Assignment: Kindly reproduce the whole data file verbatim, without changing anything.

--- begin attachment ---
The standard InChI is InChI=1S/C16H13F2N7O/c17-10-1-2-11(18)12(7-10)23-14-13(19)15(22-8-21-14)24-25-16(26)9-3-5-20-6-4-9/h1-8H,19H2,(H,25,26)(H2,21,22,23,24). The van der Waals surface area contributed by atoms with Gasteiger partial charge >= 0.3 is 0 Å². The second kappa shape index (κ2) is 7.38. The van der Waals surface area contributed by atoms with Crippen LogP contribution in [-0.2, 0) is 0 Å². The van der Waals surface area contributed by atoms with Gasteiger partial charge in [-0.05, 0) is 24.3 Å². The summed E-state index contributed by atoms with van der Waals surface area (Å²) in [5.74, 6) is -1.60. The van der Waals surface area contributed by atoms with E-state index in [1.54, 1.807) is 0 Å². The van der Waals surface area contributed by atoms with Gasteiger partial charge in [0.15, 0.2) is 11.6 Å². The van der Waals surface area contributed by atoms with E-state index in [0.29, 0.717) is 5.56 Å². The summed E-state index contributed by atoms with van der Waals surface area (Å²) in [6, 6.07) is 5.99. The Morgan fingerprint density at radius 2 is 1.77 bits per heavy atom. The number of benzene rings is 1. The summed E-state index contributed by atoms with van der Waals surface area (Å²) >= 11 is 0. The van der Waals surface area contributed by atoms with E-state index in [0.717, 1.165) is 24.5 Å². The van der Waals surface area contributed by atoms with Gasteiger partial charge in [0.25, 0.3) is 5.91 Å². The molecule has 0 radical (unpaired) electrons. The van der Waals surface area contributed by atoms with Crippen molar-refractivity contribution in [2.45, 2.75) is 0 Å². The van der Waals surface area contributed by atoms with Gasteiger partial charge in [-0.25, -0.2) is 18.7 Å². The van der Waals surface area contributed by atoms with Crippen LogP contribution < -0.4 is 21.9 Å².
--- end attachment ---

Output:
The standard InChI is InChI=1S/C16H13F2N7O/c17-10-1-2-11(18)12(7-10)23-14-13(19)15(22-8-21-14)24-25-16(26)9-3-5-20-6-4-9/h1-8H,19H2,(H,25,26)(H2,21,22,23,24). The van der Waals surface area contributed by atoms with Gasteiger partial charge >= 0.3 is 0 Å². The second kappa shape index (κ2) is 7.38. The van der Waals surface area contributed by atoms with Crippen LogP contribution in [-0.2, 0) is 0 Å². The van der Waals surface area contributed by atoms with Gasteiger partial charge in [-0.05, 0) is 24.3 Å². The summed E-state index contributed by atoms with van der Waals surface area (Å²) in [5.74, 6) is -1.60. The van der Waals surface area contributed by atoms with E-state index in [1.54, 1.807) is 0 Å². The van der Waals surface area contributed by atoms with Gasteiger partial charge in [0.15, 0.2) is 11.6 Å². The van der Waals surface area contributed by atoms with E-state index in [0.29, 0.717) is 5.56 Å². The summed E-state index contributed by atoms with van der Waals surface area (Å²) in [6, 6.07) is 5.99. The Morgan fingerprint density at radius 2 is 1.77 bits per heavy atom. The number of benzene rings is 1. The summed E-state index contributed by atoms with van der Waals surface area (Å²) >= 11 is 0. The van der Waals surface area contributed by atoms with E-state index in [0.717, 1.165) is 24.5 Å². The van der Waals surface area contributed by atoms with Gasteiger partial charge in [0.25, 0.3) is 5.91 Å². The molecule has 0 radical (unpaired) electrons. The van der Waals surface area contributed by atoms with Crippen molar-refractivity contribution in [2.45, 2.75) is 0 Å². The van der Waals surface area contributed by atoms with Gasteiger partial charge in [-0.25, -0.2) is 18.7 Å². The van der Waals surface area contributed by atoms with Crippen LogP contribution < -0.4 is 21.9 Å².